Exploring the Root (Canals) of White Teeth as a Beauty Practice

BH2344
Beauties of All Races (1922)

While skin-evening creams, skin-lighteners, skin-brighteners, skin-whiteners, skin-toners, fading creams, fairness creams, and whatever else companies choose to brand them as [1] are a fairly clear artifact of white supremacy, I wonder about the role of similar whitening products, like those for teeth.

BH2343.jpg
Even the Orient (1922)

In 1922, Pepsodent marketed a tooth paste [2][3] that not only sought to whiten people’s teeth but did so via the discourse of Orientalism [4]—Western exotification and fetishization of Asian peoples. That is, by playing upon people’s notions of the ‘Orient’ and other cultures as inferior, backward, and uncivilized and saying that “Even the Orient” whiten their teeth by using Pepsodent, then the targeted audience is made to feel not modern. Indeed, “Old ways of teeth cleaning proved disappointing.” In addition, this mirrors how “images of white beauty sell an entire lifestyle,” including modernity [5].

BH2349
How to catch a husband (1943)

What’s more, white teeth and it’s role as beauty capital [6] was tied in a 1943 ad [7] to the social endeavor of finding a husband. Specifically, it details steps on how to catch a husband, with the answer being using Pepsodent tooth paste. In other words, beauty capital (in the form of white teeth) is used to access social capital (in the form of a husband) and economic capital (in that the husband is “a bank account with pants”).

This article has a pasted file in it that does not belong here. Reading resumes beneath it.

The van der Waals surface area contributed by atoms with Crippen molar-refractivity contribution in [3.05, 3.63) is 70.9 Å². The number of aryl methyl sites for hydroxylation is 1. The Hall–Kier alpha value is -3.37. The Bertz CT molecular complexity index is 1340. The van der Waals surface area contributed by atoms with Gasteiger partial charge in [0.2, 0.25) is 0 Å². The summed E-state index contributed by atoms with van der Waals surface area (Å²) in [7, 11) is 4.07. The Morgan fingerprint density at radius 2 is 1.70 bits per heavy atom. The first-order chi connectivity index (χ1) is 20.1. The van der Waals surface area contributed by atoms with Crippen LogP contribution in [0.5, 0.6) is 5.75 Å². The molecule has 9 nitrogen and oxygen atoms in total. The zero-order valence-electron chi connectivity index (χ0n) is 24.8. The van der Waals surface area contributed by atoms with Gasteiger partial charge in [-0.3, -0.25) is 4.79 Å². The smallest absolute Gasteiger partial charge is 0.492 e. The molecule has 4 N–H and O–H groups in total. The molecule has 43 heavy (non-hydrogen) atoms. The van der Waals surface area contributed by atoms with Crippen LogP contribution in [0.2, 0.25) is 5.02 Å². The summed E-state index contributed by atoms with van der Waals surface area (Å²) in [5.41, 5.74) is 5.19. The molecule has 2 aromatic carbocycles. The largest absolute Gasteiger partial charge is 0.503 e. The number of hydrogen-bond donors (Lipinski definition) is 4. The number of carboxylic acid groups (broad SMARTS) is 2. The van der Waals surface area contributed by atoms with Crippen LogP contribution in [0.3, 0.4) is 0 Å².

Furthermore, in these ads, science, in tandem with pathology, is used as a legitimizing discourse in order to sell their product. In other words, film on teeth pathologizes a lack of white teeth and “dental science has now found two ways to fight that film,” providing a solution to this pathologization. Looking at advertisements today, these very discourses continue.

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Contemporary advertising

Of course, one should take care of one’s teeth and ensure their health. However, at what point does this health intervention become a cosmetic intervention? Or is it both at once? (I’m reminded of glasses as an aesthetic element.) Furthermore, what differentiates dental work as body labor [8] from a pedicure? That is, what allows dentistry to be legitimized and substantiated in a way that nail artistry is not? Moreover, considering that both are mutable features, what leaves teeth relatively unraced but hair incredibly raced and politicized?

Further reading & material:

Rising out of this socio-historical landscape, Zadie Smith wrote the book White Teeth.

Fairly Oddparents, Chip Skylark’s “Shiny Teeth and Me”


Works Cited

[1] Margaret Hunter, “Buying Racial Capital: Skin-Bleaching and Cosmetic Surgery in a Globalized World,” The Journal of Pan African Studies 4, no. 4 (2011): 148.

[2] “Beauties of All Races,” Ad*Access, 1922, https://repository.duke.edu/dc/adaccess/BH2344.

[3] “Even the Orient,” Ad*Access, 1922, https://repository.duke.edu/dc/adaccess/BH2343.

[4] Edward W. Said, Orientalism (New York: Vintage Books, 2004).

[5] Margaret Hunter, “Buying Racial Capital: Skin-Bleaching and Cosmetic Surgery in a Globalized World,” The Journal of Pan African Studies 4, no. 4 (2011): 144.

[6] Meeta Rani Jha, The Global Beauty Industry: Colorism, Racism, and the National Body (New York, NY: Taylor & Francis, 2016), 4.

[7] “How to catch a husband,” Ad*Access, 1943, https://repository.duke.edu/dc/adaccess/BH2349.

[8] Miliann Kang, “The Managed Hand: Race, Gender and the Body in Beauty Service Work,” (University of California Press, 2010).

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3 thoughts on “Exploring the Root (Canals) of White Teeth as a Beauty Practice